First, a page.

Compensation for ban on fox hunting may cost taxpayer £150m

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Taxpayers are facing a bill running into millions of pounds in compensation for fox-hunting supporters over claims that next February's ban will cost them their livelihoods.

Taxpayers are facing a bill running into millions of pounds in compensation for fox-hunting supporters over claims that next February's ban will cost them their livelihoods.

Pro-hunting campaigners, who are threatening to disrupt Prime Minister Tony Blair's general election campaign, yesterday said that the claims could amount to £150m.

Ministers countered that they would fight the claims, but admitted there could be a successful case against the Government because "kamikaze" pro-hunting peers rejected a delay of 18 months.

Thousands of hunt supporters are expected to take to the fields today to demonstrate their determination to defy the new law. The Countryside Alliance started a High Court action yesterday to seek a judicial review over the use of the Parliament Act to impose the ban from 18 February. The case is due to be heard in the new year.

A multimillion-pound claim is also being prepared by a barrister hired by the Countryside Alliance. It will be submitted to the Court of Human Rights in Strasbourg in February. That is intended to anger Labour MPs and anti-hunt campaigners.

"The bill is going to run into millions of pounds ... It is insane, but the Government has got to look at itself in the mirror," said a spokesman for the Countryside Alliance. "We are not going to go away."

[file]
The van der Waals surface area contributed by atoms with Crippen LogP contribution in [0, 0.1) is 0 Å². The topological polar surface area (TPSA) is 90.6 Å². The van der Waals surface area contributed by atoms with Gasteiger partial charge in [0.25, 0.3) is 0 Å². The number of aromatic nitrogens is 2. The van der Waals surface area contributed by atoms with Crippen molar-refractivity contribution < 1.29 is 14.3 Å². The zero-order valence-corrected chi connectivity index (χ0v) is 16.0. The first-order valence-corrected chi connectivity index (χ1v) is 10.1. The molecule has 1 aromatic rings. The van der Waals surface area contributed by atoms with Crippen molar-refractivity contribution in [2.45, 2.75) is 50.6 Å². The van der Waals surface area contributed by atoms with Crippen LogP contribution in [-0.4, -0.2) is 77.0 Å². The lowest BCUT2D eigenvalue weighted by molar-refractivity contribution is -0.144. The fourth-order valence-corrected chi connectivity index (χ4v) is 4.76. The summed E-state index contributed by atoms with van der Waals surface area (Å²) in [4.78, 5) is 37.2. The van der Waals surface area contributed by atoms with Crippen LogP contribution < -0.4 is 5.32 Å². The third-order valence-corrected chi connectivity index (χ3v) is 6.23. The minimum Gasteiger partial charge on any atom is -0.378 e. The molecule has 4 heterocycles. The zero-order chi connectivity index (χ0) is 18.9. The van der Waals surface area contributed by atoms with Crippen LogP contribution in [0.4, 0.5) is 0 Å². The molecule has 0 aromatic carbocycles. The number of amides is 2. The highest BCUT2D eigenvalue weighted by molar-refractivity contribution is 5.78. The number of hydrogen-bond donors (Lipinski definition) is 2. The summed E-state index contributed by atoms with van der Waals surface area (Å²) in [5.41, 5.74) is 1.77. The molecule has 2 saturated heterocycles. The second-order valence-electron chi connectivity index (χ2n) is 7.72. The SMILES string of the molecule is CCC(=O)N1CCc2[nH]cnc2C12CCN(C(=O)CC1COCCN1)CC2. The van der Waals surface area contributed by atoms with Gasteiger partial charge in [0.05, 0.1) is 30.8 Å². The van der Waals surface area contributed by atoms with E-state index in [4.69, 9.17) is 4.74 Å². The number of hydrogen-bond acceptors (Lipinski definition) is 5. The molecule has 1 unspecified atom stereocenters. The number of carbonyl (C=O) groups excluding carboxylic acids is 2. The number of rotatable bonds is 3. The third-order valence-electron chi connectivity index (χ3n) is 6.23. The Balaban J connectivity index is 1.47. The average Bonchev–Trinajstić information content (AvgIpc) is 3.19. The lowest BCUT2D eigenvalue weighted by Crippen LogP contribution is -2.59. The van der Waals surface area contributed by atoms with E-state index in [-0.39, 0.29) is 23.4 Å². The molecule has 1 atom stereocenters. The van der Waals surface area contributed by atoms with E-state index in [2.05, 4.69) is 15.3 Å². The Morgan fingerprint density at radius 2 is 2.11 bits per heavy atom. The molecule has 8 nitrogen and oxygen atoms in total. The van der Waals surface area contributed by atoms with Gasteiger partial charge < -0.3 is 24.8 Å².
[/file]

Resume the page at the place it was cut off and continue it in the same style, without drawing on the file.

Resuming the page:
Ministers confirmed private discussions had been held about the threat to the Government over the claim for pay compensation. One cabinet minister said the Government would fight any claim. The Government's lawyers have advised ministers that there is no right to compensation for restricting the use of property, including packs of dogs which may have to be put down. But this view has been challenged by the joint committee of peers and MPs on human rights which came down on the side of the Countryside Alliance.

The committee, which includes Lord Lester, the civil rights lawyer, strengthened the Alliance's claim that imposing a ban after three months does not give those employed in the hunting industry sufficient time to find alternative jobs, and could be a breach of human rights laws. The committee said there could have been no claim for compensation if Mr Blair had succeeded in his last-minute attempt on Thursday to delay the ban for 18 months.

One senior member of the committee told The Independent: "Eighteen months' notice ... would make it much harder for business concerns to argue there had been an unreasonable interference with their property rights. With a ban after three months there is clearly ... an arguable case for compensation."

Senior police officers warned that enforcing the ban would stretch forces to the limit.

Alastair McWhirter, chief constable of Suffolk and the Association of Chief Police Officers' spokesman on hunting, told The Times: "It is not an offence to wear red or pink coats or jackets, it is not an offence to exercise hounds or keep up traditions of using horns. Unless someone owns up to it, you need a wild animal in the picture to show someone has committed an offence." He said he believed it would be the most tested piece of legislation since drink driving laws were introduced nearly 40 years ago.

The Prime Minister has admitted fox hunting will become an election issue because of the strength of feeling behind it. Mr Blair said he had wanted a delay of 18 months so that people could take their case out to the country and to give huntspeople time to adapt to the ban.

Alun Michael, the Rural Affairs minister, attacked pro-hunting farmers yesterday as "irresponsible" for threatening to deny access to their land for utility operators attempting to maintain supply.

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